The Christians never really got the same accommodations as the Jews to worship according to their own customs, so that tension between their duties to their God and to their emperor defined their relationship with the Roman state for the first three centuries of Christianity's existence: the otherwise law-abiding, if not a little kooky-seeming Christians were, at various times and in various degrees, regarded by the rest of Roman society as outlaws, atheists and "haters of the human race" for their refusal to worship the emperor or other Roman deities, so were often arrested, tortured and executed for their insistence on keeping the Roman civil authorities out of their religious business.
That is, until Emperor Constantine came to power and became a Christian himself.
He ended what would be the final, but most severe period in history for empire-wide, systematic persecution of Christians when he issued the Edict of Milan in the year 313.
The document officially legalized Christianity, ordered that all people imprisoned for being Christian immediately be freed and all property confiscated in connection with their persecution be transferred back to them.
To the Christians, this was the next best thing to the Second Coming. One of their own was suddenly calling the shots. Previously, being "Christian" automatically meant being, if not an outlaw, at least an outsider, but now, for the first time in history, they were free in all parts of the empire to openly practice their religion without fear of persecution or reprisals (except in the eastern portion where Emperor Licinius still ruled and persecuted Christians, but Constantine took care of that early in his reign).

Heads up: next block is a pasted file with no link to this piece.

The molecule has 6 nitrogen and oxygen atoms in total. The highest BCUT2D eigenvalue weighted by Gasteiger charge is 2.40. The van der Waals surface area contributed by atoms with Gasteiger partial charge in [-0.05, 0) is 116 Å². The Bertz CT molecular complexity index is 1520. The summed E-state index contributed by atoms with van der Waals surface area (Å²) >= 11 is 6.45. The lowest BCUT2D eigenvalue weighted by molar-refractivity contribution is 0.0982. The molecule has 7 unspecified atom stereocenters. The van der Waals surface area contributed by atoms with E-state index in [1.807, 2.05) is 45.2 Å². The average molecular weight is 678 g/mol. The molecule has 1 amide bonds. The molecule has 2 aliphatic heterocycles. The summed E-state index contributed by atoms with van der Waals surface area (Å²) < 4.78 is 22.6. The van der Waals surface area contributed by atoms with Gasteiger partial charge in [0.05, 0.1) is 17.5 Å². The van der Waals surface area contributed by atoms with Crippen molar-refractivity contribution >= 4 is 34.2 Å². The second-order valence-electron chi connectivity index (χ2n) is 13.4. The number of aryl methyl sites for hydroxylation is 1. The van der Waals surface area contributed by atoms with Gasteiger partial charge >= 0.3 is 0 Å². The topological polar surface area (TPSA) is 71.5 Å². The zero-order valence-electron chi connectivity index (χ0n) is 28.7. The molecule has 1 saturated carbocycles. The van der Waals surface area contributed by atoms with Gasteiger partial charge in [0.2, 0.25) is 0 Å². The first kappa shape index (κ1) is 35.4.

Unfortunately, though, in their glee at their newfound freedom, most of them didn't see the implications of what was happening (Athanasius of Alexandria and a few others did, but that's a different story).
The trouble was, while Constantine's Christian faith and conviction might have been genuine (historians have debated the question for almost 1,700 years), he was still, by disposition, training and upbringing a Roman, and so his understanding of his own role as emperor was still shaped by centuries of Roman tradition, rather than by his newfound commitment to the Gospel.
While he didn't demand worship as a god, he still retained his imperial title and role as "pontifex maximus"--high priest over the Roman state.